Helping Your Extended Family Understand Open Adoption

Adopting parents frequently tell us that their extended family members are negative or anxious about the idea of an open adoption. How do you help them get on board?

It’s important to remember that your parents are from a different generation where closed adoption and secrecy were the norm. In the past birthmothers were typically viewed negatively for being pregnant out of wedlock and for “giving away” or “abandoning” their children.

Your parents may also view the birthmother as a threat—someone who could change her mind and take away your baby, leaving you in pain. So some of their worries stem from their desire to protect you.

In reality a birthmother is much less likely to change her mind and reclaim a child if she has the peace of mind that is inherent in open adoption. In open adoption, birthparents select the adoptive parents and have an ongoing relationship with them. Birthparents know first hand that their child will have a good life.

To move past their stereotypes and fears, your parents will have to learn more about open adoption. It’s an evolutionary journey—for adoptive parents and their families. Think about what convinced you that open adoption was right for you. Was there a particular book that helped dispel any myths you had? If so, lend it to your families. Share photographs, letters and information so the birthmother becomes a real person to them. Even better would be for family members to meet her in person.

As family members learn more about open adoption, they will realize that the birthmother is not a threat. Fears and stereotypes are replaced by a loving reality.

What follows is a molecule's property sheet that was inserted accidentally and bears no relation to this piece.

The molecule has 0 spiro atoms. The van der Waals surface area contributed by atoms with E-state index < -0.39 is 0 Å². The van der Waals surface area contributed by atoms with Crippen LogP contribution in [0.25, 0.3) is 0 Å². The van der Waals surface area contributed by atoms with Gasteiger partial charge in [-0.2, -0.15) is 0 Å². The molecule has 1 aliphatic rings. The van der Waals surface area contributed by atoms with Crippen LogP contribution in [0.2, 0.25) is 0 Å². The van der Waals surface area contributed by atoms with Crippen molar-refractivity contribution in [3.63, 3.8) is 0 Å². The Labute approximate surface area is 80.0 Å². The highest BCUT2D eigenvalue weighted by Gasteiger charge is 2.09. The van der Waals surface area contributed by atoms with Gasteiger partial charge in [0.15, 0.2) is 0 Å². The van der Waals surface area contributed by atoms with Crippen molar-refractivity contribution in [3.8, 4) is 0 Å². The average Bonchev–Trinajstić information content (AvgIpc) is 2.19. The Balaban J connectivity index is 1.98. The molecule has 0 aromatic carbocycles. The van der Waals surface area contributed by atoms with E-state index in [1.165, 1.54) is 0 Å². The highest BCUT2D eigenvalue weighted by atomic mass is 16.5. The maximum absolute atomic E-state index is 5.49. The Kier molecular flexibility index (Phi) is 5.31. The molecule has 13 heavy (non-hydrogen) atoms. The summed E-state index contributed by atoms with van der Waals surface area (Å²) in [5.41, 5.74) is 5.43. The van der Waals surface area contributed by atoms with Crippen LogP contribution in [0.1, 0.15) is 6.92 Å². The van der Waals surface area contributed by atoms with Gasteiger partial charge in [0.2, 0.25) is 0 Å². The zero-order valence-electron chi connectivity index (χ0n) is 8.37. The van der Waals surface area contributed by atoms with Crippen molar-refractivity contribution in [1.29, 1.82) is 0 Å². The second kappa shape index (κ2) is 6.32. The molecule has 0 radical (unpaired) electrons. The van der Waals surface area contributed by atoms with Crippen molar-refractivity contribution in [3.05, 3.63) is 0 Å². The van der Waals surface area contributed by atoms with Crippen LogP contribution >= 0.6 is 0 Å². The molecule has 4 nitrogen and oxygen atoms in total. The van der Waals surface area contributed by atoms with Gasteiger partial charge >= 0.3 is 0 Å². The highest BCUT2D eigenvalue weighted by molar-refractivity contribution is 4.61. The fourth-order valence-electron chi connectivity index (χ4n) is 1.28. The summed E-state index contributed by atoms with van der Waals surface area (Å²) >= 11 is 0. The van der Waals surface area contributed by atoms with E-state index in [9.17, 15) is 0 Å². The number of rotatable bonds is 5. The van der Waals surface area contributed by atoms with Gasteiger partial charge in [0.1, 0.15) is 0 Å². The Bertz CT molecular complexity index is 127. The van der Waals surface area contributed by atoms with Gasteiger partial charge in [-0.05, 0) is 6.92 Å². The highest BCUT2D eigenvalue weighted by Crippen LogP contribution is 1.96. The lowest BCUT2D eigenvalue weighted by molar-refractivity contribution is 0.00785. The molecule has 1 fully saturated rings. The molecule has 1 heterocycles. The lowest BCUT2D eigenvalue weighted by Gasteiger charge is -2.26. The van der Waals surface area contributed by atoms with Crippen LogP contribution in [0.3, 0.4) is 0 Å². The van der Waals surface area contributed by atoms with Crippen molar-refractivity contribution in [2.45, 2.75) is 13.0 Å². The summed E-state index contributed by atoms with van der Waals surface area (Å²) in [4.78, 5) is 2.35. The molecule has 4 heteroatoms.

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  • Marge Brown

    Our son and his wife have just heard the devastating news that the birthmother has decided to keep her baby. I can't tell you how heartbreaking this is for the extended family. We are all shocked and dismayed that she changed her mind on the second day, even though my son and wife were allowed to bond with the baby – feeding him, changing diapers, etc. They were so happy and joyous, as were we all. Now, we are all in the pits, because this baby was not only theirs, but ours. This is a real tradegy, and has convinced us that open adoption is not the way to go, even though ous son and his wife chose this way.

  • Ksilber

    To Marge Brown,

    I am so sorry about your family's disappointment. I'm sure this is devastating to all of you.

    This is a risk in all adoptions–that the birthparents might change their minds before they sign the legal relinquishment documents (and they have the right to do so). In fact, this change of mind is more likely to happen in closed adoption, where the adopting parents are unknown to the birthmother.

    Changes of mind are rare in open adoption. In open adoption the birthparents have a peace of mind because they have selected the adopting parents and because they know they will have access to ongoing contact and/or information over the years. Even so, placing a baby for adoption is a very difficult decision one that involves a lot of pain and grief. It's important for the birthmother to receive professional counseling (while she is pregnant and afterward) to help prepare her for these emotions–and so she will be able to handle the normal feelings of grief in the hospital and after discharge.

    I hope your son and daughter in law will be able to move forward and try again–with the assistance of an adoption agency or professional. Open adoption DOES work.

    Best regards,
    Kathleen Silber

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